A man ahead of his time in 1969, newly appointed Police Commissioner Norwin W. Bauer considered traffic crashes, increasing crime and drug use as the main problems facing police.
Norwin Bauer joined the Queensland Police Force 40 years prior, at the age of 24. With a family background in farming and a love of horses, Constable Bauer initially worked the Police Depot Stables then completed a country stint at St George, before returning to Brisbane’s Roma Street Station, Bulimba and Southport. In 1936 Plain Clothes Constable Bauer was appointed to the Criminal Investigation Branch (CIB) marking the start of a successful investigative career.
Promoted to Detective Constable in 1939, Bauer was detailed to perform interchange duty in New South Wales and Victoria and this training set the scene for further travel much later in his career, including to study police training methods in Japan, the United Kingdom, the United States of America and many European countries. This research resulted in recommendations to improve the training methods of Queensland’s Police Force.
Further promotions, to D/Sergeant in 1943 and D/Senior Sergeant in 1950, then to the rank of Inspector in 1957 entitled Norwin to the position of Officer in Charge (OIC) of Cloncurry District and he was soon tasked to the nationwide manhunt for a suspect in a triple homicide on Sundown Station, northern South Australia. Questioning techniques employed by the Inspector with Raymond J. Bailey, a carpenter from Dubbo found working in Queensland’s Mount Isa, elicited valuable evidence and Bailey was eventually convicted of the three murders. Many criminals floundered in the face of this analytical thinker, and credited with a string of successfully solved crimes Mr Bauer was recognised for receipt of a Queen’s Police Medal for Distinguished Service in 1966.
In 1982 and well into his retirement, Mr Norwin Bauer was still active in police circles and scheduled to speak at September’s induction lunch. Ever prepared Mr Bauer’s speech had been written when his unexpected death shocked all those around him; he had appeared in very good shape for his age. The speech was reproduced in the October edition of the Police Vedette, 1982, and is partially provided here;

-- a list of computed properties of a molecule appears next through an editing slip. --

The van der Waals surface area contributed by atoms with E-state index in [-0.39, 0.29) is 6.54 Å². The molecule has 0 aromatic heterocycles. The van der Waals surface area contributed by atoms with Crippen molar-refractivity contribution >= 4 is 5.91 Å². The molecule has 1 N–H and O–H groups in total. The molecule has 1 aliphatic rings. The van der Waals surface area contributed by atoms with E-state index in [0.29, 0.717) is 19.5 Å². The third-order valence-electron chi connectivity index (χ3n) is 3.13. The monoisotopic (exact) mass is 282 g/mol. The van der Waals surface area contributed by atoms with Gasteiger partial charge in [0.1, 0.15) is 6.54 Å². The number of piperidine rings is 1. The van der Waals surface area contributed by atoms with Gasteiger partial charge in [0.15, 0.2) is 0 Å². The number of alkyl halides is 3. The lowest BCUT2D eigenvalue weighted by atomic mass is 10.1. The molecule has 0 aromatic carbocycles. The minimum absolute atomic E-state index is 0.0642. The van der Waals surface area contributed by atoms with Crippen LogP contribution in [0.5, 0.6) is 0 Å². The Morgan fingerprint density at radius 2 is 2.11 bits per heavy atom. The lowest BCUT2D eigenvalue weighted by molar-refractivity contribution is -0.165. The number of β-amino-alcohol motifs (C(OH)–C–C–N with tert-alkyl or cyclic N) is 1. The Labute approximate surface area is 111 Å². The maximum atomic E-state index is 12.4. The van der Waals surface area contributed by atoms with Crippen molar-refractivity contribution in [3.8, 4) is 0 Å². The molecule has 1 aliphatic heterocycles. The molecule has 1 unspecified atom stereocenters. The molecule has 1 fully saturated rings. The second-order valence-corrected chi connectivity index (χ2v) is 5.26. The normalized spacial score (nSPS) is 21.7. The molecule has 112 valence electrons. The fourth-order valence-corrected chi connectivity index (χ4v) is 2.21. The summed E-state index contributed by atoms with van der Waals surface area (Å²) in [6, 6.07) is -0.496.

One of the most important requirements in a police officer is to attain and retain a high standard of responsibility and reliability both to the Department which employs you and to the public whom you serve. By your attitudes and actions, let it be known to your superior officers and to the members of the public with whom you have to deal and over whom you exercise a watching guardianship that they can repose an implicit trust in you at all times.
Police work is not just another job. It is a very specialised job and very demanding of your time, thought and effort – on in which you must ever be alert, observant and active. Take the opportunity of getting to know your State. My advice to you, especially when you are single and without family ties, is to seek to serve in some of the outlying parts of the State, and thus widen your experience and knowledge not only of its geography but also of its citizens.
Reputable members of the society will certainly assist you with knowledge if they have it and if you command their confidence and respect. But knowledge of the not so reputable members of society is seldom held by the reputable members. The old adage that ‘Birds of a feather flock together’ is certainly true, and often it will be in the more shady side that you will have to seek information.
I wish you every success in the interesting and challenging times that lie ahead in your chosen career.
This article was written by Museum Assistant Georgia Grier utilising information contained within the best resources held by the Queensland Police Museum. The museum is open 9am to 4pm Monday to Thursday and 10am to 3pm on the last Sunday of the month (Feb – Nov) and is located on the Ground Floor of Police Headquarters at 200 Roma Street, Brisbane. Contact: E: [email protected]
“FROM the VAULT- CoP Norwin William Bauer” by the Queensland Police Service is licensed under a Creative Commons Attribution (BY) 2.5 Australia Licence. Permissions may be available beyond the scope of this licence. http://creativecommons.org/licenses/by/2.5/au/legalcode